The Championship Arch

by Dr. Eugene Baker | January 17, 2019

Designed to Celebrate Athletic Successes

Baylor University students have long been known for their generosity.  Customarily, whenever they get involved in an undertaking, whether requiring time, money or emotional support, success is almost always assured.    

Not only have their contributions of gifts and service met the needs of people, programs and projects within the community and around the world, but they have also significantly enhanced the grounds and facilities of the university.  Gardening, painting and general clean up-fix up activities have been among the myriad contributions students have made toward the improvement of the campus environment.  Clubs, fraternities and sororities, as well as individuals and independent groups, have continually made the institution the benefactor of their handiwork.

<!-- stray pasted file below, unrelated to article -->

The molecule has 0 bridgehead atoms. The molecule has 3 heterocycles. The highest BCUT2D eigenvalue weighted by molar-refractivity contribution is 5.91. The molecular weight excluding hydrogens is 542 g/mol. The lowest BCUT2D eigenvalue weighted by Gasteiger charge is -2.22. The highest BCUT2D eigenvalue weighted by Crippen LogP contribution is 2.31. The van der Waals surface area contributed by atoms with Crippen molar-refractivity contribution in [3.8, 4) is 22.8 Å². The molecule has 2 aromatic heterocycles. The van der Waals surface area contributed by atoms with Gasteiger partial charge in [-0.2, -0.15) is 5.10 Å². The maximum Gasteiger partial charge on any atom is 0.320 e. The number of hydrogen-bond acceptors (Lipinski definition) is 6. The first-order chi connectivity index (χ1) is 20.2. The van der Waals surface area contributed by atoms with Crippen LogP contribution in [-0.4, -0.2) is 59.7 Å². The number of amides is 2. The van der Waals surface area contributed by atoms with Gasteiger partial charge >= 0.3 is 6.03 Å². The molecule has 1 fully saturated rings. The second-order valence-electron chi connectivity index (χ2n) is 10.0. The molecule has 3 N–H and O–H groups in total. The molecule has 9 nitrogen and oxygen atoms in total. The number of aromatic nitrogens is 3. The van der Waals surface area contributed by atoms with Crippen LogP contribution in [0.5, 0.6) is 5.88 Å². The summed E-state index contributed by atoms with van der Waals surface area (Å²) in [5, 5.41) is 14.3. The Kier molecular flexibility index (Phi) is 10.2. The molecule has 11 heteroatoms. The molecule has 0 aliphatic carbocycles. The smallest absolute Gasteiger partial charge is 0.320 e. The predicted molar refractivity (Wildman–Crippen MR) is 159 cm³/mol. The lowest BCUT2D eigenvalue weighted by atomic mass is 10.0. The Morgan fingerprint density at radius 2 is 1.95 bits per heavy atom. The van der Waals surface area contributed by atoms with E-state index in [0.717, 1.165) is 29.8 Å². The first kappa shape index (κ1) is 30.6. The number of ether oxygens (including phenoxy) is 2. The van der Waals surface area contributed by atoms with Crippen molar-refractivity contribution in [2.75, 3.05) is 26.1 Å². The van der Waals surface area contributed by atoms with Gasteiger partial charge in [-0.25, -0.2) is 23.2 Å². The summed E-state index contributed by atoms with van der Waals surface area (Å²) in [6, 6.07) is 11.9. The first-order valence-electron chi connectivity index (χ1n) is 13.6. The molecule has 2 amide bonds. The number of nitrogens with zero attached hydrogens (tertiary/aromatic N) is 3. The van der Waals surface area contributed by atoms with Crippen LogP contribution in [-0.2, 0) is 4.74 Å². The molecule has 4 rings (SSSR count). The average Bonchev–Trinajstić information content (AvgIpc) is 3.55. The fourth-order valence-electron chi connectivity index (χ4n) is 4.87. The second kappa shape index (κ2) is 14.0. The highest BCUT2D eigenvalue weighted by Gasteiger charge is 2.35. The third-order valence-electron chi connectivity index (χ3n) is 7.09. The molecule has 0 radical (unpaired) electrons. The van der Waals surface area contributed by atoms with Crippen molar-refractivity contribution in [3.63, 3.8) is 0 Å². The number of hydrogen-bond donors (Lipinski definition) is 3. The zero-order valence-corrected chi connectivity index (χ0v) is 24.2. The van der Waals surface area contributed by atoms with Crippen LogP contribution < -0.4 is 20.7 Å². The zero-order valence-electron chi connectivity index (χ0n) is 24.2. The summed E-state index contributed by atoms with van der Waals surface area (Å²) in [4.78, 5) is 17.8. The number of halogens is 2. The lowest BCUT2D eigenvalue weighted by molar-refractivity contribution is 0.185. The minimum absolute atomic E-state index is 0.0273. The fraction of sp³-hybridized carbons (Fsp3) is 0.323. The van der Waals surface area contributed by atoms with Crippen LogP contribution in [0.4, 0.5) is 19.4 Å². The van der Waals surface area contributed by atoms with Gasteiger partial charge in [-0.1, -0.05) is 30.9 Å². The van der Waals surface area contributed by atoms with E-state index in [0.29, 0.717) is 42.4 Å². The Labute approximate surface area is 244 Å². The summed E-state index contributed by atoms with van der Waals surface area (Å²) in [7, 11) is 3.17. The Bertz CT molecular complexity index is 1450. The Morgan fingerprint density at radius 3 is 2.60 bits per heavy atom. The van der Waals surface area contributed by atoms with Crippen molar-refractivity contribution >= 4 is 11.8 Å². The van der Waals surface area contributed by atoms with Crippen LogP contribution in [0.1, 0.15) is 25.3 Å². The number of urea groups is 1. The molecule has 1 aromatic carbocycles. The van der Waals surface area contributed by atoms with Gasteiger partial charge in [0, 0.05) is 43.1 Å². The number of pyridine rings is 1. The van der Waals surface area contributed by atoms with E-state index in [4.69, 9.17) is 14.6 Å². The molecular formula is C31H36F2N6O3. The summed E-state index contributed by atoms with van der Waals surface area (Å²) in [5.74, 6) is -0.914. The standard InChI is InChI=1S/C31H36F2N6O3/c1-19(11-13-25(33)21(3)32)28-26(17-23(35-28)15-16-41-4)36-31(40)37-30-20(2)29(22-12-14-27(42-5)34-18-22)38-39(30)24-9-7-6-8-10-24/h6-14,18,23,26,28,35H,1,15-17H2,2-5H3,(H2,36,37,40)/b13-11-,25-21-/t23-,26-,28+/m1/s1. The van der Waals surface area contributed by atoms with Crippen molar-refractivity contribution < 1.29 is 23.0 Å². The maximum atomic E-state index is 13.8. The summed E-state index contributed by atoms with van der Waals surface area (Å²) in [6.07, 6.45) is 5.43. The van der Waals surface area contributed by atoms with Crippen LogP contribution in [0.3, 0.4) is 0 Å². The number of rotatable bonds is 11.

Among the early major projects was one that thousands of students, alumni and Baylor fans passed under on their way to attend football, baseball and basketball games at Lee Carroll Field (located between Carroll Science Hall and Waco Creek, property now occupied by the Bill Daniel Student Center).  It was called the Championship Arch and for a decade and a half, the wrought iron structure celebrated the glory days when the Bears captured the conference crown in football (1922, 1924) and baseball (1923).